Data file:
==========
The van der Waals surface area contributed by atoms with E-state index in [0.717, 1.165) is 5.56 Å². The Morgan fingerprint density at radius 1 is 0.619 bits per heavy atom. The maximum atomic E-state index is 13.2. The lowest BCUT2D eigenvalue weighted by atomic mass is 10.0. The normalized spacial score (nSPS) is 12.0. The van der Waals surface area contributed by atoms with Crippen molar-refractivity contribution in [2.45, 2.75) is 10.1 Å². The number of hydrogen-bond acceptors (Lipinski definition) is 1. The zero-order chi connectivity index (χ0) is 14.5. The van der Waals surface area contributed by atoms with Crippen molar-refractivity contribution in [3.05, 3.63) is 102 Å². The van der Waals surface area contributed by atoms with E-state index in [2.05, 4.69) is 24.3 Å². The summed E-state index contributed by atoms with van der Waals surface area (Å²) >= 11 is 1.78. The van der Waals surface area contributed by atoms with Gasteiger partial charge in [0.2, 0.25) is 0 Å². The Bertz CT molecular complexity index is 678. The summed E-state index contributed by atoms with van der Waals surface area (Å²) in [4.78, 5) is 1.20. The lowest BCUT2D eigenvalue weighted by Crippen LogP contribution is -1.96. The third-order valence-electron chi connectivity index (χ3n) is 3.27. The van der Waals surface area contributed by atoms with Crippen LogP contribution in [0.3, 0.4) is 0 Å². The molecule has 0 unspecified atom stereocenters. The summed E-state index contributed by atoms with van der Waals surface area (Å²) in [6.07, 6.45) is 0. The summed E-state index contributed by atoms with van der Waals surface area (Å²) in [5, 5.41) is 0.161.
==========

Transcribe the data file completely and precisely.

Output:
The van der Waals surface area contributed by atoms with E-state index in [0.717, 1.165) is 5.56 Å². The Morgan fingerprint density at radius 1 is 0.619 bits per heavy atom. The maximum atomic E-state index is 13.2. The lowest BCUT2D eigenvalue weighted by atomic mass is 10.0. The normalized spacial score (nSPS) is 12.0. The van der Waals surface area contributed by atoms with Crippen molar-refractivity contribution in [2.45, 2.75) is 10.1 Å². The number of hydrogen-bond acceptors (Lipinski definition) is 1. The zero-order chi connectivity index (χ0) is 14.5. The van der Waals surface area contributed by atoms with Crippen molar-refractivity contribution in [3.05, 3.63) is 102 Å². The van der Waals surface area contributed by atoms with E-state index in [2.05, 4.69) is 24.3 Å². The summed E-state index contributed by atoms with van der Waals surface area (Å²) >= 11 is 1.78. The van der Waals surface area contributed by atoms with Gasteiger partial charge in [0.2, 0.25) is 0 Å². The Bertz CT molecular complexity index is 678. The summed E-state index contributed by atoms with van der Waals surface area (Å²) in [4.78, 5) is 1.20. The lowest BCUT2D eigenvalue weighted by Crippen LogP contribution is -1.96. The third-order valence-electron chi connectivity index (χ3n) is 3.27. The van der Waals surface area contributed by atoms with Crippen LogP contribution in [0.3, 0.4) is 0 Å². The molecule has 0 unspecified atom stereocenters. The summed E-state index contributed by atoms with van der Waals surface area (Å²) in [6.07, 6.45) is 0. The summed E-state index contributed by atoms with van der Waals surface area (Å²) in [5, 5.41) is 0.161.